What Time Reflects: In Memory of Mani Kaul, 1944-2011

One of my major influences was the French film maker Robert Bresson. Bresson’s films reflected a particular brand of Christian belief called Jansenism which manifests itself in the way leading characters are acted upon and simply surrender themselves to their fate. I believe that cinema is not so much visual as temporal. But most filmmakers concentrate on the spatio-visual aspect. This has led to certain problems. What time reflects is more contemporary than the arrangement of a set of visuals. I do not want to focus on this visual aspect in my films, but want to make the temporal primary. [Mani Kaul, ‘Interview’, ARC, November 15, 2005]

[Mani Kaul] has been described as a formalist. But the term does not do justice to the intense emotional stories that [reverberate] from the images that make up his interpretations of myth, music and [architecture]—although often they are more like collaborations with those cultural pratices and forms. He defies categorisation: to call his work non-narrative does not account for the detailed and complex narration that his camera work offers within any single scene. Even to call him an Indian film maker does not seem useful since Kaul refuses to locate his work within national or cultural subjectivities. [Ian Iqbal Rashid, ‘Asian and Asian Diaspora Programme’, RUNGH, Vol. 3, No. 2, 1995, p. 36]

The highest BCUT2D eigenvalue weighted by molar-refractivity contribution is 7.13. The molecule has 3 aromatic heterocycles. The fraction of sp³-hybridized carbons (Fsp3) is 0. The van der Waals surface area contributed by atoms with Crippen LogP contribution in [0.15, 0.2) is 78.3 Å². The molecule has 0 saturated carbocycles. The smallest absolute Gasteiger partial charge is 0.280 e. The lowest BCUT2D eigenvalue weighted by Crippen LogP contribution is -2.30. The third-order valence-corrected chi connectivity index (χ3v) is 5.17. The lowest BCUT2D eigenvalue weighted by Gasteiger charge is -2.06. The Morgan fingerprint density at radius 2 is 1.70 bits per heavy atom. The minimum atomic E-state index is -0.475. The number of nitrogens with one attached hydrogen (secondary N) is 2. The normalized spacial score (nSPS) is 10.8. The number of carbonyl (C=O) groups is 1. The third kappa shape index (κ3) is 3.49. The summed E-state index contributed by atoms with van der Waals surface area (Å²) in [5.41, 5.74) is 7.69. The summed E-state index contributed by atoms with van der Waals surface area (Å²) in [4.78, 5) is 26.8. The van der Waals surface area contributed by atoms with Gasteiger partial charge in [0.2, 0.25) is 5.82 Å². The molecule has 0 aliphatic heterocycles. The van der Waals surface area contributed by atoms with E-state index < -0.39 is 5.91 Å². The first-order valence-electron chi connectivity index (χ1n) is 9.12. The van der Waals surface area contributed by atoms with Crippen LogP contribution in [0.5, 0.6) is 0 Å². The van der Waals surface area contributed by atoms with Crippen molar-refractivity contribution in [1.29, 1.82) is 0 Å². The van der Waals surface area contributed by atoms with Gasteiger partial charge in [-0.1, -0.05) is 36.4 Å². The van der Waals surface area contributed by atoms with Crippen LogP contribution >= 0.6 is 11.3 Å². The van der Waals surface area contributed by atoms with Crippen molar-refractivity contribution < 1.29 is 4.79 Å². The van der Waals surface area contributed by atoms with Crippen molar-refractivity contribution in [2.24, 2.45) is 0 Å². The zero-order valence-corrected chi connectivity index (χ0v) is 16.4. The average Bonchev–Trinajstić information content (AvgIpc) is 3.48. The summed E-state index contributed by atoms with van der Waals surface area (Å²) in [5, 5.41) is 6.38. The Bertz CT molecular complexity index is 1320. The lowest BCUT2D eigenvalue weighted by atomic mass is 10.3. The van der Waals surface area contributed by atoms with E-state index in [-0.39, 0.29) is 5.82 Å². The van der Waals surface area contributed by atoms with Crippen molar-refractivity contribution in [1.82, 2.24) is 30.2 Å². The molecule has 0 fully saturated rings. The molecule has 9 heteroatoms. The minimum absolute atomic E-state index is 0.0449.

http://video.google.com/googleplayer.swf?docid=1997968097332260460&hl=en&fs=true

Apologies for the very poor quality of this video;
its inclusion here can only be very insufficiently indicative of the film’s actual brilliance

The Indian filmmaker Mani Kaul, who grew up artistically in India’s subsidized ‘‘parallel cinema’’ (i.e., parallel to commercial cinema) in the 1970s, has worked repeatedly with Indian song traditions, including Dhrupad (1982), which mesmerizes with the sound and image of one classical music performance style designed to facilitate spiritual meditation. Such work highlights the way in which we often take sound for granted as a convenient emotional conductor.
Pat Aufderheide, Documentary Film – A Very Short Introduction (Oxford: Oxford University Press, 2007), p. 17

Film Studies For Free was saddened to hear, via film scholar Surbhi Goel, of the death of the great Indian filmmaker Mani Kaul. Last week, it posted a list of links to studies of the works of another legendary director from that country – Ritwik Ghatak, one of Kaul’s most important teachers at the Film and Television Institute of India. But Kaul was a genuinely pioneering and deeply unconventional film artist in his own right who also became a hugely influential teacher and writer on cinema. He will be greatly missed.

Tributes:

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